Among those who winced was Oakland pitcher Brandon McCarthy, who sustained a skull fracture and brain contusion after being hit by a line drive last month.

"I'm not watching but did just see the replay. Certainly hope he's ok," McCarthy tweeted.

NOTES: Bumgarner struck out Austin Jackson and Omar Infante to start the game. Two other Giants fanned the first two batters in a Series game: Christy Mathewson (1905) and Carl Hubbell (1933). ... Bumgarner picked off Infante at first base to end the fourth. Infante made a break for second and, like Fielder earlier, came up short with his slide. ... Scutaro was the only Giants hitter to have previously faced Fister. ... Posey has a hit in all seven World Series games in his career.

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The low-key move that may pay dividends for Cubs in 2018 and beyond

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USA TODAY

The low-key move that may pay dividends for Cubs in 2018 and beyond

The Cubs-Cardinals rivalry is alive and well and this offseason has been further proof of that.

The St. Louis Cardinals haven't made a rivalry-altering move like inking Jake Arrieta to a megadeal, but they have proven that they are absolutely coming after the Cubs and the top of the division.

However, a move the St. Louis brass made Friday afternoon may actually be one that makes Cubs fans cheer.

The Cardinals traded outfielder Randal Grichuk to the Toronto Blue Jays Friday in exhange for a pair of right-handed pitchers: Dominic Leone and Conner Greene. Leone is the main draw here as a 26-year-old reliever who posted a 2.56 ERA, 1.05 WHIP and 10.4 K/9 in 70.1 innings last year in Toronto.

But this is the second young position player the Cardinals have traded to Toronto this offseason and Grichuk is a notorious Cub Killer.

Grichuk struggled overall in 2017, posting a second straight year of empty power and not much else. But he once again hammered the Cubs to the tune of a .356 batting average and 1.240 OPS. 

He hit six homers and drove in 12 runs in just 14 games (11 starts) against Joe Maddon's squad. That's 27 percent of his 2017 homers and 20 percent of his season RBI numbers coming against just one team.

And it wasn't just one year that was an aberration. In his career, Grichuk has a .296/.335/.638 slash line against the Cubs, good for a .974 OPS. He's hit 11 homers and driven in 33 runs in 37 games, the highest ouput in either category against any opponent.

Even if Leone builds off his solid 2017 and pitches some big innings against the Cubs over the next couple seasons, it will be a sigh of relief for the Chicago pitching staff knowing they won't have to face the threat of Grichuk 18+ times a year.

Plus, getting a reliever and a low-level starting pitching prospect back for a guy (Grichuk) who was borderline untouchable a couple winters ago isn't exactly great value. The same can be said for the Cardinals' trade of Aledmys Diaz to Toronto on Dec. 1 for essentially nothing.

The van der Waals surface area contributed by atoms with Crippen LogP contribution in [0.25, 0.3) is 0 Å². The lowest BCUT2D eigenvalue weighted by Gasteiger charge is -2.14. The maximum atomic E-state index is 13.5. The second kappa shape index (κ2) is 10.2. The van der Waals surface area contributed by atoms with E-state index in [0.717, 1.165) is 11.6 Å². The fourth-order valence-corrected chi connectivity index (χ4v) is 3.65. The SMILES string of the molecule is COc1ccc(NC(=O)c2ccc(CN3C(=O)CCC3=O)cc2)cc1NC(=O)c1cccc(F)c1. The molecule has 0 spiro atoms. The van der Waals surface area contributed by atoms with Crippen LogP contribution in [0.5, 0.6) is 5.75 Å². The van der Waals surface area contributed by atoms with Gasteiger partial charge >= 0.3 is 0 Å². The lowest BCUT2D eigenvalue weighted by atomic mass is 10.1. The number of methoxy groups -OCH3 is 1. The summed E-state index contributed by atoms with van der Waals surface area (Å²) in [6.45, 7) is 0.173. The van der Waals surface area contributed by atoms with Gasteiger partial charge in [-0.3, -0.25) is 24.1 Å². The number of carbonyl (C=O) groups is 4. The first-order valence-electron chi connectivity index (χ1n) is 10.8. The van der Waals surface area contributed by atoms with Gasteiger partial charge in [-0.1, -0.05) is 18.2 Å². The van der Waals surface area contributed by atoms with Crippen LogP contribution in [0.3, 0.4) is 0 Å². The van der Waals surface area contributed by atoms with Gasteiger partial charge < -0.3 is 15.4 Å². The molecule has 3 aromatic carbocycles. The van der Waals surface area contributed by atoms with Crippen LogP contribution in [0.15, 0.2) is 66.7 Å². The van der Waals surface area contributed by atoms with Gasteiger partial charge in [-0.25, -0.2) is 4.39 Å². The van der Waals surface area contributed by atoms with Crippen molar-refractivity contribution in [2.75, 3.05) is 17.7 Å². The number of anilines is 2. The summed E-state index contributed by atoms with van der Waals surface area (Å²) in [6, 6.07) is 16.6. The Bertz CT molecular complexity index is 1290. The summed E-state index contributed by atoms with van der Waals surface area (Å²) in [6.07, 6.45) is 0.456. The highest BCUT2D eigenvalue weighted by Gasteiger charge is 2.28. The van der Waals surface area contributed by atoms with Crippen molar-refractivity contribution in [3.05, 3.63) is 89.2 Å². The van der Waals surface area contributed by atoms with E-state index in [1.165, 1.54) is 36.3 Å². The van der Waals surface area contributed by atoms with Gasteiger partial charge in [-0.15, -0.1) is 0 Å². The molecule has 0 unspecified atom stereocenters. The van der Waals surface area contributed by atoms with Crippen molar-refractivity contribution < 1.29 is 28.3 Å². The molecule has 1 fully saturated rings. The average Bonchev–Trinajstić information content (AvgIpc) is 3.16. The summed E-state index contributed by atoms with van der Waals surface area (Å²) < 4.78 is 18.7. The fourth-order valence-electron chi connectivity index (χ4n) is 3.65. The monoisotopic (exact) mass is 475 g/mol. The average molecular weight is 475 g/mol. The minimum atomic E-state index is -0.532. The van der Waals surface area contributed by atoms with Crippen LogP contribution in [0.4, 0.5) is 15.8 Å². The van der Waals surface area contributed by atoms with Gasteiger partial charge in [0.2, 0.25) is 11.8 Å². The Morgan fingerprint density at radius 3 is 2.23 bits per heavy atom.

A year ago, St. Louis was heading into the season feeling confident about Diaz, who finished fifth in the NL Rookie of the Year race in 2016 after hitting .300 with an .879 OPS as a 25-year-old rookie. He wound up finishing 2017 in the minors after struggling badly to start the season and the Cardinals clearly didn't want to wait out his growing pains.

The two trades with Toronto limits the Cardinals' depth (as of right now) and leaves very few proven options behind shortstop Paul DeJong and outfielder Tommy Pham, who both enjoyed breakout seasons in 2017.

Meet the Prospects: Blake Rutherford

Meet the Prospects: Blake Rutherford

The White Sox rebuild is in full swing. While it might still be a year or two before the big league team is expected to start competing for championships, the minor leagues are stocked with highly touted talent fans will be eagerly following in 2018. With that in mind, it's time to Meet the Prospects and get to know the future of the South Side.

Blake Rutherford

Rutherford, the 20-year-old outfielder, was the highest-rated piece of the return package that came back to the White Sox in the seven-player deal that sent Todd Frazier, David Robertson and Tommy Kahnle to the New York Yankees last summer.

A California native, Rutherford was the 18th overall pick in the 2016 draft. After only playing rookie ball post-draft in 2016, he played 71 games with Class A Charleston last year before the trade, slashing .281/.342/.391 with 20 doubles and 30 RBIs to go along with a pair of home runs. After the trade, Rutherford played in 30 games with Class A Kannapolis, slashing .213/.289/.254 with 26 hits and 13 walks.

As of their most recent rankings, MLB Pipeline had Rutherford rated as the No. 4 prospect in the White Sox organization.

Get to know Rutherford in the video above.